The Ministry of Food Processing Industries (MoFPI), Government of India, has come up with the Production Linked Scheme (PLI) to promote and strengthen the value chain for millets and millet-based products inclusive of ready to eat category,” said Prahlad Singh Patel, Minister of State for Food Processing Industries, in his address at the national conference on Millets: The Future Super Food for India, organised by the ASSOCHAM in New Delhi today. He said that there is a need to mainstream millets to improve India’s nutrition outcomes.
Addressing the conference, the minister said, “The production of millets has increased from 14.52 million tonnes in 2015-16 to 17.96 million tonnes in 2020-21. The production of bajra (pearl millet) has also increased from 8.07 million tonnes to 10.86 million tonnes during the same period.”
Talking about the quality that sets millets apart from other grains, Patel said, “Due to their short growing season, millets can develop from seeds to ready-to-harvest crops in just about 65 days. This characteristic of the millets is of vital importance in thickly populated regions of the world. If stored properly, millets can keep well for two years or beyond.”
The major millets producing areas in India include Haryana, Uttar Pradesh, Chhattisgarh, Gujarat, Rajasthan, Madhya Pradesh, Maharashtra, Andhra Pradesh, Karnataka, Tamil Nadu and Telangana. The Minister of State for Food Processing Industries added, “The Government has already revised the guidelines to facilitate the movement of the surplus production of millets to other states. The provision of inter-state transportation of surplus millets through the Food Corporation of India (FCI) is incorporated to cater for advance demand placed by consuming states before the start of procurement.”
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Speaking at the conference, Minhaj Alam, Joint Secretary, Ministry of Food Processing Industries, talked about spreading awareness of millets all around the globe as India is now the 5th largest exporter of millets globally. He stated, “2023 will be the international year of millets that will create value generation and promotion of sustainable products in food choices.” He added that more investments are required in the production and processing of millets.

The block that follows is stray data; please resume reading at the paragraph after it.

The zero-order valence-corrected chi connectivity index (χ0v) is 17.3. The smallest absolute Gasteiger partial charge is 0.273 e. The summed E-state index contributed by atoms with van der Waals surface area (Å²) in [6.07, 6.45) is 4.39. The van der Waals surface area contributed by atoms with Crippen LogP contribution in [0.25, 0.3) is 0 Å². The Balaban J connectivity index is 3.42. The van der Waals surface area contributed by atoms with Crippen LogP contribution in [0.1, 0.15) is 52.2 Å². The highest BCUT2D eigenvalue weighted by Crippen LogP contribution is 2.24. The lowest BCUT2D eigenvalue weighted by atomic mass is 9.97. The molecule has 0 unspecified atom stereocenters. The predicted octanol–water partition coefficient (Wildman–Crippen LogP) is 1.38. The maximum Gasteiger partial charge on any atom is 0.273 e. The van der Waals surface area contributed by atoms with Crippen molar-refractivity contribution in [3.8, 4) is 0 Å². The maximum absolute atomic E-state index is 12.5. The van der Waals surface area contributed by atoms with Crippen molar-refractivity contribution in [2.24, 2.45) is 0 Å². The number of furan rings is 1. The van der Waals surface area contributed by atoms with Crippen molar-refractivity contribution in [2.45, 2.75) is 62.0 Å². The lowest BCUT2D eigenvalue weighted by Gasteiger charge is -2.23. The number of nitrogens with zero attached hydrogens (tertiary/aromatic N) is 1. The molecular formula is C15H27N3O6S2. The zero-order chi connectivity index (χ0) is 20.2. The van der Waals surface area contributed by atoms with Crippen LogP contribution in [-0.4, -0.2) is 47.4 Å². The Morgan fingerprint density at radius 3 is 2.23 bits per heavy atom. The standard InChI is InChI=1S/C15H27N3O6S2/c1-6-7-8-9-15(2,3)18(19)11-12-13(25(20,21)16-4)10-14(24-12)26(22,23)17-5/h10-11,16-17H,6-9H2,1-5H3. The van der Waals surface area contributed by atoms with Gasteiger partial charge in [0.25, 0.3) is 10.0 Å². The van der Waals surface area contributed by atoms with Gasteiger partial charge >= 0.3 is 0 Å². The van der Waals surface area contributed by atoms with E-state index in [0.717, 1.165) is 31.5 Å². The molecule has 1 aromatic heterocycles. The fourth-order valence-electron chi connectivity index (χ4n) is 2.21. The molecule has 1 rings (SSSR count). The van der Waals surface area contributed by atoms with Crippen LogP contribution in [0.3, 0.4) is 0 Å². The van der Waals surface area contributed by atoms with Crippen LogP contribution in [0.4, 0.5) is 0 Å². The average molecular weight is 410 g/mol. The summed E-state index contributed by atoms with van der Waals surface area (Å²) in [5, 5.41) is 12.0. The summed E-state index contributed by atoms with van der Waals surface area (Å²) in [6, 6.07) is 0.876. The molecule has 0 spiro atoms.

Vivek Chandra, Chairman, Food Processing and Value Addition Council, ASSOCHAM and CEO – Global Branded Business, LT Foods, in his address at the conference, said that there is a need for a millet revolution in the country. “Millets as a crop and commodity will be beneficial for all the stakeholders, environmental and sustainability prospects in the long run,” he added.
Bhupesh Chaudhary, Special Commissioner of Industries, Dept of Industries, Govt of National Capital Territory of Delhi also shared his insights on how millets have been always a part of India’s legacy and culture. He said, “There is a need to bring millets back and the supply chain plays a major role to reach out to the last mile to battle against hidden hunger.”
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Ramsinh Rathwa, Chairman, Tribal Co-Operative Marketing Development Federation of India (TRIFED) highlighted the urgency of paying attention to the tribal community’s food culture and habits. “The lifestyle tribals’ live and their food choices should be taken care of to save their communities,” he said, adding, “Millets had all kinds of nutrients that are important for growth and health. It can help in tackling malnutrition, which is quite common in India.”
Tarun Vij, Country Director India, Global Alliance for Improved Nutrition (GAIN) shared the significance of placing millets in the larger ecosystem and what millets can deliver to the nation. “It is important to make them available, desirable and affordable. Healthy food should not be a luxury, but must be made available to all.”
The inaugural session of the conference ended with a vote of thanks by Arun Om Lal, Co-Chairman, Food Processing and Value Addition Council, ASSOCHAM and President-Corporate Affairs & Communications, Hexagon Nutrition.
Photo Credit: ICRISAT